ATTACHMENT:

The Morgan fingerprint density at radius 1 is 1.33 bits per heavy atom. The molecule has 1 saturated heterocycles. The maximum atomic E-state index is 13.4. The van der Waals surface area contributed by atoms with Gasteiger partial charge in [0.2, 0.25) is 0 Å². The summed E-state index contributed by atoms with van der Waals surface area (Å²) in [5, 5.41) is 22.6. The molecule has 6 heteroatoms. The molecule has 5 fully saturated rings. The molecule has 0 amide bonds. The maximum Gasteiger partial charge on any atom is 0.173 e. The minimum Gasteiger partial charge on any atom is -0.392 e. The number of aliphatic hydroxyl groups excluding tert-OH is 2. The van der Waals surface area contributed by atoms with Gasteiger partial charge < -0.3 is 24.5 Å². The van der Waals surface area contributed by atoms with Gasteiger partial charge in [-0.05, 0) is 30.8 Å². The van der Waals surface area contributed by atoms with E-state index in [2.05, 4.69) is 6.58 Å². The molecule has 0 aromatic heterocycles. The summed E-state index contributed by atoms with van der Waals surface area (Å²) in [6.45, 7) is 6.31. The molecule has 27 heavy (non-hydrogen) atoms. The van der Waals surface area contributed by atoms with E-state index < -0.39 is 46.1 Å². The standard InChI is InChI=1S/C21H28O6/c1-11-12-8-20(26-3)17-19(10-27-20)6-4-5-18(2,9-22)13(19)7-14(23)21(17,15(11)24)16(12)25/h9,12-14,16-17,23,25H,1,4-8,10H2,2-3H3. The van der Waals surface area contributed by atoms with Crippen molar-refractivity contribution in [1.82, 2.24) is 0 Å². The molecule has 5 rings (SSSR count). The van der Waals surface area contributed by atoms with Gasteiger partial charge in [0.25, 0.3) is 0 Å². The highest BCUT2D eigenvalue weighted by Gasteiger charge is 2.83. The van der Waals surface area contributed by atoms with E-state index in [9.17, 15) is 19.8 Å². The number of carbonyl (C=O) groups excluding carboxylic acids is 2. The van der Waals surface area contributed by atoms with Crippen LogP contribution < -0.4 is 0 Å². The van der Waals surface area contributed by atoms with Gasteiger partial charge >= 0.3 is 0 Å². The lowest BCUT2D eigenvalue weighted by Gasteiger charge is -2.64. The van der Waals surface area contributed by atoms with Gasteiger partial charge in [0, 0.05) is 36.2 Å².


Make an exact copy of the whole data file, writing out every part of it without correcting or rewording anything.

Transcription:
The Morgan fingerprint density at radius 1 is 1.33 bits per heavy atom. The molecule has 1 saturated heterocycles. The maximum atomic E-state index is 13.4. The van der Waals surface area contributed by atoms with Gasteiger partial charge in [0.2, 0.25) is 0 Å². The summed E-state index contributed by atoms with van der Waals surface area (Å²) in [5, 5.41) is 22.6. The molecule has 6 heteroatoms. The molecule has 5 fully saturated rings. The molecule has 0 amide bonds. The maximum Gasteiger partial charge on any atom is 0.173 e. The minimum Gasteiger partial charge on any atom is -0.392 e. The number of aliphatic hydroxyl groups excluding tert-OH is 2. The van der Waals surface area contributed by atoms with Gasteiger partial charge < -0.3 is 24.5 Å². The van der Waals surface area contributed by atoms with Gasteiger partial charge in [-0.05, 0) is 30.8 Å². The van der Waals surface area contributed by atoms with E-state index in [2.05, 4.69) is 6.58 Å². The molecule has 0 aromatic heterocycles. The summed E-state index contributed by atoms with van der Waals surface area (Å²) in [6.45, 7) is 6.31. The molecule has 27 heavy (non-hydrogen) atoms. The van der Waals surface area contributed by atoms with E-state index < -0.39 is 46.1 Å². The standard InChI is InChI=1S/C21H28O6/c1-11-12-8-20(26-3)17-19(10-27-20)6-4-5-18(2,9-22)13(19)7-14(23)21(17,15(11)24)16(12)25/h9,12-14,16-17,23,25H,1,4-8,10H2,2-3H3. The van der Waals surface area contributed by atoms with Crippen molar-refractivity contribution in [1.82, 2.24) is 0 Å². The molecule has 5 rings (SSSR count). The van der Waals surface area contributed by atoms with Gasteiger partial charge in [0.25, 0.3) is 0 Å². The highest BCUT2D eigenvalue weighted by Gasteiger charge is 2.83. The van der Waals surface area contributed by atoms with E-state index in [9.17, 15) is 19.8 Å². The number of carbonyl (C=O) groups excluding carboxylic acids is 2. The van der Waals surface area contributed by atoms with Crippen LogP contribution < -0.4 is 0 Å². The van der Waals surface area contributed by atoms with Gasteiger partial charge >= 0.3 is 0 Å². The lowest BCUT2D eigenvalue weighted by Gasteiger charge is -2.64. The van der Waals surface area contributed by atoms with Gasteiger partial charge in [0, 0.05) is 36.2 Å².